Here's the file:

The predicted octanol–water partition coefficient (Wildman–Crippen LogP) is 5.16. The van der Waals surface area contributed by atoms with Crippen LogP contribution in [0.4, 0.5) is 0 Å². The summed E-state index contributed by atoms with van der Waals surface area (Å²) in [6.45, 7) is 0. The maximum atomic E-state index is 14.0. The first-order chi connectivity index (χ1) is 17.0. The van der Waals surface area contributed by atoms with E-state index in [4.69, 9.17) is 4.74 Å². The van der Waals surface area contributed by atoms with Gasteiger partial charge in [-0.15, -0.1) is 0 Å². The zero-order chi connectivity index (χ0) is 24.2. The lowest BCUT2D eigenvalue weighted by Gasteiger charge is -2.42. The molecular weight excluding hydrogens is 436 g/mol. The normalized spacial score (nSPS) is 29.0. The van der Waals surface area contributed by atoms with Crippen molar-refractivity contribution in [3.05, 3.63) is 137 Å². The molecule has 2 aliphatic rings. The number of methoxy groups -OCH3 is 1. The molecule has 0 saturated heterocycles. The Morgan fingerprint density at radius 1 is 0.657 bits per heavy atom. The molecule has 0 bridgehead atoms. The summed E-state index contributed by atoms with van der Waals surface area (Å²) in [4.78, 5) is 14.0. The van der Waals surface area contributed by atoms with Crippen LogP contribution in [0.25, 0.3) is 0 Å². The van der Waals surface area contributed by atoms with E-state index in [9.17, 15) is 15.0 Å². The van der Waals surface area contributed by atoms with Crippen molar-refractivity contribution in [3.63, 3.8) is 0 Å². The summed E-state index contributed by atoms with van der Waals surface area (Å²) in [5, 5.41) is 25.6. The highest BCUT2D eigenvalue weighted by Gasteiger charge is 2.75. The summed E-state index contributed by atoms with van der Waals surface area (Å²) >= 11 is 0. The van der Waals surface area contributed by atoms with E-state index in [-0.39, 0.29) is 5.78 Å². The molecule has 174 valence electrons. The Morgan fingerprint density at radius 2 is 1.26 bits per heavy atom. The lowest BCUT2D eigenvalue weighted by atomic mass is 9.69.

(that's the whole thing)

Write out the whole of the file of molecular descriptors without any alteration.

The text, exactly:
The predicted octanol–water partition coefficient (Wildman–Crippen LogP) is 5.16. The van der Waals surface area contributed by atoms with Crippen LogP contribution in [0.4, 0.5) is 0 Å². The summed E-state index contributed by atoms with van der Waals surface area (Å²) in [6.45, 7) is 0. The maximum atomic E-state index is 14.0. The first-order chi connectivity index (χ1) is 17.0. The van der Waals surface area contributed by atoms with E-state index in [4.69, 9.17) is 4.74 Å². The van der Waals surface area contributed by atoms with Gasteiger partial charge in [-0.15, -0.1) is 0 Å². The zero-order chi connectivity index (χ0) is 24.2. The lowest BCUT2D eigenvalue weighted by Gasteiger charge is -2.42. The molecular weight excluding hydrogens is 436 g/mol. The normalized spacial score (nSPS) is 29.0. The van der Waals surface area contributed by atoms with Crippen molar-refractivity contribution in [3.05, 3.63) is 137 Å². The molecule has 2 aliphatic rings. The number of methoxy groups -OCH3 is 1. The molecule has 0 saturated heterocycles. The Morgan fingerprint density at radius 1 is 0.657 bits per heavy atom. The molecule has 0 bridgehead atoms. The summed E-state index contributed by atoms with van der Waals surface area (Å²) in [4.78, 5) is 14.0. The van der Waals surface area contributed by atoms with Crippen LogP contribution in [0.25, 0.3) is 0 Å². The van der Waals surface area contributed by atoms with E-state index in [9.17, 15) is 15.0 Å². The van der Waals surface area contributed by atoms with Crippen molar-refractivity contribution in [3.63, 3.8) is 0 Å². The summed E-state index contributed by atoms with van der Waals surface area (Å²) in [5, 5.41) is 25.6. The highest BCUT2D eigenvalue weighted by Gasteiger charge is 2.75. The summed E-state index contributed by atoms with van der Waals surface area (Å²) >= 11 is 0. The van der Waals surface area contributed by atoms with E-state index in [-0.39, 0.29) is 5.78 Å². The molecule has 174 valence electrons. The Morgan fingerprint density at radius 2 is 1.26 bits per heavy atom. The lowest BCUT2D eigenvalue weighted by atomic mass is 9.69.